The National Highway Traffic Safety Administration wants to change that. They recently launched a new campaign called “Safe Cars Save Lives,” aimed at getting people to check their Vehicle Identification Numbers twice a year for recalls, and to get their vehicles repaired as soon as possible. Dealerships will perform recall fixes for free.

NHTSATo make this easy to remember, NHTSA recommends checking for recalls when you change your clocks for daylight savings in March and November (which is also when you should change the batteries in smoke detectors).

You can check for recalls at this page using a VIN or by looking up makes and models.

NHTSA also held a workshop with industry leaders and researchers to examine why so many recalls go unfixed. Based on discussion from that workshop, NHTSA is asking for input about how recalls can better be communicated to consumers, and how consumers can be encouraged to get their cars fixed. Possible solutions include using electronic communication (texts or emails) rather than or in addition to the traditional mailed notices. You can read about the initiative here and can submit your comments.

Safe and Secure? Your Furniture Should Be


Screen Shot 2016-02-04 at 9.08.36 AMThe week leading up to the Super Bowl is one of the country’s busiest times for buying TVs. But before you kick back with your new big screen, take a few minutes to make sure that TV is safe for your family. And while you’re at it, make your other furniture safe, too.

The Consumer Product Safety Commission is ramping up its “Anchor It” campaign, focused on making sure furniture and TVs are anchored to a wall to prevent tip-overs on small children. According to the CPSC, a child is injured by falling TVs or furniture every 24 minutes, and a child dies from it every two weeks.

If you’re a regular reader of this blog, you probably wear your seatbelt and properly strap your child into an appropriate car seat every time you get in the car. But is anything securing your TV right now? Are your dressers anchored to your walls?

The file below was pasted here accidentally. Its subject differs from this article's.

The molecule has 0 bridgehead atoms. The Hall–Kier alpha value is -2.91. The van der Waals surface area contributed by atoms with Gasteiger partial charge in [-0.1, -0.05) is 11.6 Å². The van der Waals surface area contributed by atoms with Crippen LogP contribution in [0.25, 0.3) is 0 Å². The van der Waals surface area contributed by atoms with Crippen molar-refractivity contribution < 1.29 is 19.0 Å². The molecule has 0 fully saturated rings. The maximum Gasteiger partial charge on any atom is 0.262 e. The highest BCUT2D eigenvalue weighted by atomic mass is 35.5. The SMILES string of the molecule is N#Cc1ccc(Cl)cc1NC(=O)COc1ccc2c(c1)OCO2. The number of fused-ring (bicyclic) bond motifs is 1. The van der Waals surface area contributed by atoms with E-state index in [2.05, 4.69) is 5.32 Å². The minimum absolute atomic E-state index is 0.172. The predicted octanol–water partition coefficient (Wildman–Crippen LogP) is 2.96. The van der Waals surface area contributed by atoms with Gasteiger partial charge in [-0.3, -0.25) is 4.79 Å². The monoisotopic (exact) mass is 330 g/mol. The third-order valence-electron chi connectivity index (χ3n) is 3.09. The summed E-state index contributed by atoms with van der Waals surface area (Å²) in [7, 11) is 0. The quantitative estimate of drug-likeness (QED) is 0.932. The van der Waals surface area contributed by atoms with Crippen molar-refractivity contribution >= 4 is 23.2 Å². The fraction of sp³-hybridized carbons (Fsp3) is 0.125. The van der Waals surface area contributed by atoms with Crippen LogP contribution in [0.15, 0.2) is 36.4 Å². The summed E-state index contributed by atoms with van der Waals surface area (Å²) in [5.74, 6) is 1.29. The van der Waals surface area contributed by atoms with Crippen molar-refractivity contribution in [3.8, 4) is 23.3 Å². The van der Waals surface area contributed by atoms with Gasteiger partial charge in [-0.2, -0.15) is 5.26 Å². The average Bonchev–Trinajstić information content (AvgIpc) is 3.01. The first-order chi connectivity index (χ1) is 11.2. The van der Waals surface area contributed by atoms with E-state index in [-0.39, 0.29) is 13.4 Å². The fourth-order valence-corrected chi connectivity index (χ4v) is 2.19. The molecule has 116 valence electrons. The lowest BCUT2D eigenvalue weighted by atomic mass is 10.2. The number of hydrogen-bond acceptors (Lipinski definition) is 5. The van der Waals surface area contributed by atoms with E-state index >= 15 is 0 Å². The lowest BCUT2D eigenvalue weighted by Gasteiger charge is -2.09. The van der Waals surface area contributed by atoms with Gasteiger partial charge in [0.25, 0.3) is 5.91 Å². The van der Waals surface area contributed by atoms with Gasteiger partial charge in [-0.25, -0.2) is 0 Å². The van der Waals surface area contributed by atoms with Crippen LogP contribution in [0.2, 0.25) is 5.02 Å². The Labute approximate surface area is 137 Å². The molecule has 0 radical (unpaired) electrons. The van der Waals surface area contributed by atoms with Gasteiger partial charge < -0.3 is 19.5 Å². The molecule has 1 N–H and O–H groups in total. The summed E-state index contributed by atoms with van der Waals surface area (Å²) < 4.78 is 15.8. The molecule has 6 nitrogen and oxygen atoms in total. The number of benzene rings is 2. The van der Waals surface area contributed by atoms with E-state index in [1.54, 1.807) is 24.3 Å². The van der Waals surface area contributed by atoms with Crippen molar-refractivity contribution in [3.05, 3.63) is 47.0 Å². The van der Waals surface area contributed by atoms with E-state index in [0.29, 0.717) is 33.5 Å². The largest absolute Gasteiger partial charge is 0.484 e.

This isn’t the kind of accident anyone is immune from. Even CarseatBlog’s own Alicia, a safety advocate and nurse, had a brush with a dresser tipping over onto her child. Alicia’s son was lucky. A woman in my local SafeKids organization was not. She’s one of the moms featured in this powerful video from CPSC:

Tip-over injuries are so preventable with just a few minutes and the right materials. You can find information on how to secure your furniture and TVs at the CPSC’s page here. Many TVs and pieces of furniture come with anchor kits. If not, or if you have older items to secure, you can find anti-tip kits at home improvement stores or at Amazon.

To paraphrase one of the women in that video, a hole in your wall is far preferable to a hole in your heart.

Are your kids safe in their cart-seat?


shopping cartsShopping carts: They’re something we use almost every time we go to the grocery store, but behind their helpful exterior lurks a potential danger. A child in America is treated in an emergency room every 22 minutes for injuries sustained by shopping carts.

According to data from Nationwide Children’s Hospital, 530,494 children were treated in emergency rooms between 1990 and 2011 for cart-related injuries, and despite voluntary safety standards adopted in 2004, the rate of injury is actually climbing.

The vast majority of injuries (more than 70%) are from falls from the cart, followed by running over/into the cart, cart tip-overs, and entrapment of body parts. The most common type of injury was head injury (78%), and researchers found a 200% increase in concussions over the study period. Most of these injuries were in children 4 and younger.

kid shopping cartExperts say that redesigning carts to have seating areas lower to the ground would be safer both because children wouldn’t have as far to fall and because it would lower the cart’s center of gravity, making it less prone to tipping over. Until that happens (and even if it does) here are some ways you can help keep your kids safe:

  • Never prop infant seats on top of shopping carts. (We’ve written about that before). It’s better to place the seat in the basket of the cart, use a separate stroller (which might require another person), use a built-in infant seat, or wear your baby for shopping trips.
  • Make sure your child is buckled in, whether in the regular shopping-cart seat or an integrated infant seat.
  • Choose carts that have seating areas lower to the ground.
  • Never allow children to stand up in the cart.
  • Never allow children to ride or hang off the front, back, or sides of a cart.
  • Stay with your cart and child at all times.

Shopping with little kids (or big ones!) can sometimes be emotionally painful, but don’t let it turn physically painful, too.